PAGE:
By: Seth Gulledge
Coming off a strong year of growth in 2019, a Triangle technology solutions company says it expects to be doubling again in 2020.
Raleigh-based K4Connect has been rapidly expanding for a number of years. Since making its debut in 2015 with $2 million in seed funding, the company has raised more than $27 million.
Its scaling efforts began in large in late 2018, following a $12 million Series B round that positioned it to expand access to its K4 Community platform – which integrates the latest smart home and health technologies into a user interface designed for senior living residents and staff.
At the time of its Series B, the company reported about 13,000 users of its platform.
According to CEO Scott Moody – formerly credited for the TouchID technology bought out by Apple – the K4Connect now reports 29,000 users, well over doubling its business in just over a year.
But Moody says the company is far from being at capacity.
“Frankly, I expect to double again this year,” he says.
The company declined to disclose exact financial figures, but Moody says its user total “tracks very well” to the growth of the company and its revenue.
K4Connect says it currently has 27 customers that use its technology to reach those 29,000 users, most of who are in senior living communities owned by the customers.
Moody says the average user of the company’s technology is an 83-year-old woman.
“This whole idea that older adults don’t like technology is malarkey,” he says. “The fact of the matter is if you design something that provides real utility to their lives, making their lives simpler, healthier and happier, they use it.”
However, Moody says the difficulty of designing something for older users is the primary advantage it has on the market, as well as its ability to sell a product to senior living communities that seldom purchase beyond guideline required technology.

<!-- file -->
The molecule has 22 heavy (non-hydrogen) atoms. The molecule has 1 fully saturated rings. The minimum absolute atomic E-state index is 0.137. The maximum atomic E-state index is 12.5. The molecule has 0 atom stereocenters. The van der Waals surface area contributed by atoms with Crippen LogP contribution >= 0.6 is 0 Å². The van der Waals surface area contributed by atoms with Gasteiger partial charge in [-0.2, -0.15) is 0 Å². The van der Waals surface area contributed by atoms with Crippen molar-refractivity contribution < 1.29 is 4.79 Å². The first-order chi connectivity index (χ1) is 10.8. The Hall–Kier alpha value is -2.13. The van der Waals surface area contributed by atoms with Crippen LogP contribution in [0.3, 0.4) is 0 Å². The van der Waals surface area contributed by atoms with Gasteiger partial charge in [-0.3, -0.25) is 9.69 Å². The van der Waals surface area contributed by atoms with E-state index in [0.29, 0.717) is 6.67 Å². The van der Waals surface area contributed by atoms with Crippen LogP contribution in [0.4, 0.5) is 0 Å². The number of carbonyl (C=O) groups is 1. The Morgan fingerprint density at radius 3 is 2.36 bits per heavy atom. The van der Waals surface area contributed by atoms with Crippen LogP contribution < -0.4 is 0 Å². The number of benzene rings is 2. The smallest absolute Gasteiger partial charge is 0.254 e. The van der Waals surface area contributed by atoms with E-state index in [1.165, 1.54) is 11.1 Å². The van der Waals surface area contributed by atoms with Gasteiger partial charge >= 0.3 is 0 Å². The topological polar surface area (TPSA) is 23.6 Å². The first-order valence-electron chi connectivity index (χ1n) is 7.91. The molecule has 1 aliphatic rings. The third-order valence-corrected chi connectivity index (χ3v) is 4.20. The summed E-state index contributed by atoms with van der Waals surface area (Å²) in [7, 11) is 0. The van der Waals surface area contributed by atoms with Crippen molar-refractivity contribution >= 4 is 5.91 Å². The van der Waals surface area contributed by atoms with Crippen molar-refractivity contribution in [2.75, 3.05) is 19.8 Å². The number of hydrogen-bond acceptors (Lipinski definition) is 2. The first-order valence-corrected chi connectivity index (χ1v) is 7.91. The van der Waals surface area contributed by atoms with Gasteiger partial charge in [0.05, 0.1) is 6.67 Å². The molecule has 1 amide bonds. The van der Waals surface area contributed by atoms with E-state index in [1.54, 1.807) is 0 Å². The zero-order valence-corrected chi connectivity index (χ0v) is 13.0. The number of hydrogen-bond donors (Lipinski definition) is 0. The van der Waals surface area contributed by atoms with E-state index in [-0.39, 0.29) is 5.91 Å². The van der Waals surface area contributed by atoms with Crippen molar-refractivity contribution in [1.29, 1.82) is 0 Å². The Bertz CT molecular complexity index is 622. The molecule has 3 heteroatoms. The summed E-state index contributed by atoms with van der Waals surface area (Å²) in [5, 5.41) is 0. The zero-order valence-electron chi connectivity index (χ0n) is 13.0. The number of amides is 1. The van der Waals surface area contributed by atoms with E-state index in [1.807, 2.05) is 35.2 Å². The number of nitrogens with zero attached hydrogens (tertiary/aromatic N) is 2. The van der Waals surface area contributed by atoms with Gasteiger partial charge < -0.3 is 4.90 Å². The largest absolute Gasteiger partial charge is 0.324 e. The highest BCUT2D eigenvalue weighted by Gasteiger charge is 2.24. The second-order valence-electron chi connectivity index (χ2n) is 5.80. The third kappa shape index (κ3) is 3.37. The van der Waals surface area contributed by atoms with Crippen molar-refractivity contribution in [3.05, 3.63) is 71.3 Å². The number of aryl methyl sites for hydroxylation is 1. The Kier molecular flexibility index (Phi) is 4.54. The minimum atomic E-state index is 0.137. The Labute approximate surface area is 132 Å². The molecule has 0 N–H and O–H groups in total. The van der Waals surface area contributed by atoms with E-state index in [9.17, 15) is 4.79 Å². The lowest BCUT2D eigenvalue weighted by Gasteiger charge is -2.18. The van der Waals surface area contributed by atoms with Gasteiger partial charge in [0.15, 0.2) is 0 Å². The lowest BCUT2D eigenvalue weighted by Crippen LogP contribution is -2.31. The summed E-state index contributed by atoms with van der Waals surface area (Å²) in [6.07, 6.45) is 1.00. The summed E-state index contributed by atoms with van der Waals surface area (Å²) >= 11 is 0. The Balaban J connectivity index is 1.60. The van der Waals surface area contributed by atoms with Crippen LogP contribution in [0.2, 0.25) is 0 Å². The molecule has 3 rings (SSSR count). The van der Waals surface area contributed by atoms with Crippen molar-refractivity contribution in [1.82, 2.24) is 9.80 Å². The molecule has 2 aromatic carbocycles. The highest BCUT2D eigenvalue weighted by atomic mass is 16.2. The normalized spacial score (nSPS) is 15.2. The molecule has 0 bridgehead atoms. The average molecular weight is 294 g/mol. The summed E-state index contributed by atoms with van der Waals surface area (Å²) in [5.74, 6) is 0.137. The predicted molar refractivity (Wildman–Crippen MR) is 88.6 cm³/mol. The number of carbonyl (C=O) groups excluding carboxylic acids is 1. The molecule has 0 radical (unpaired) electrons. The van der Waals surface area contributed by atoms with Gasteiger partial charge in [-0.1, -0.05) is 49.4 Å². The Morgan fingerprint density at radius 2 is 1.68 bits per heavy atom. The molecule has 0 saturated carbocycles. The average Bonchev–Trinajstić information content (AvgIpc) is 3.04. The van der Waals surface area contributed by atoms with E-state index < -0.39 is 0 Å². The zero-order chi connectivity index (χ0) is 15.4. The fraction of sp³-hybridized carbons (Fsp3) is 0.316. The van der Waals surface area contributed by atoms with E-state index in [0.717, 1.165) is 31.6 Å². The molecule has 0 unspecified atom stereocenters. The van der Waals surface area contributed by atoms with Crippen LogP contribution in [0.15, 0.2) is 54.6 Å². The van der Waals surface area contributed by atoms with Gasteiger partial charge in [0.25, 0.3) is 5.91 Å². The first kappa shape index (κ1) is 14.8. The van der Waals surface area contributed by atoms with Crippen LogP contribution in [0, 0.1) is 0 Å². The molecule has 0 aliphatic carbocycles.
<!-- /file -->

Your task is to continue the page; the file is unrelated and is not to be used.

Expanding the company will require the continued hard innovation involved with new technologies, and then getting that technology into the hands of a more evasive customer base.
“We’ve learned how to do three hard things,” Moody says. “We’ve learned how to do the tech, we learned how to serve our members and we learned how to serve our customers.”
Central to the value proposition is turning the popular conveniences of modern technology into utility for older customers. Moody says whereas things like automated lights and thermostats are desirable to most demographics, those features can drastically improve the lives of older adults.
According to internal company data, some 80 percent of its users interact with its platform daily.
“I always tell people, ‘anyone can tell a story, but it’s the tech that makes it real,'” Moody says.
Looking ahead, Moody says the company will likely go back out to market for another raise at the end of this year. In regards to competition, he says the company believes that most of the existing competition is technology that would integrate into its platform, not compete with it.
Moody compares the situation to Apple’s IOS platform encouraging app developers to increase the value of its product.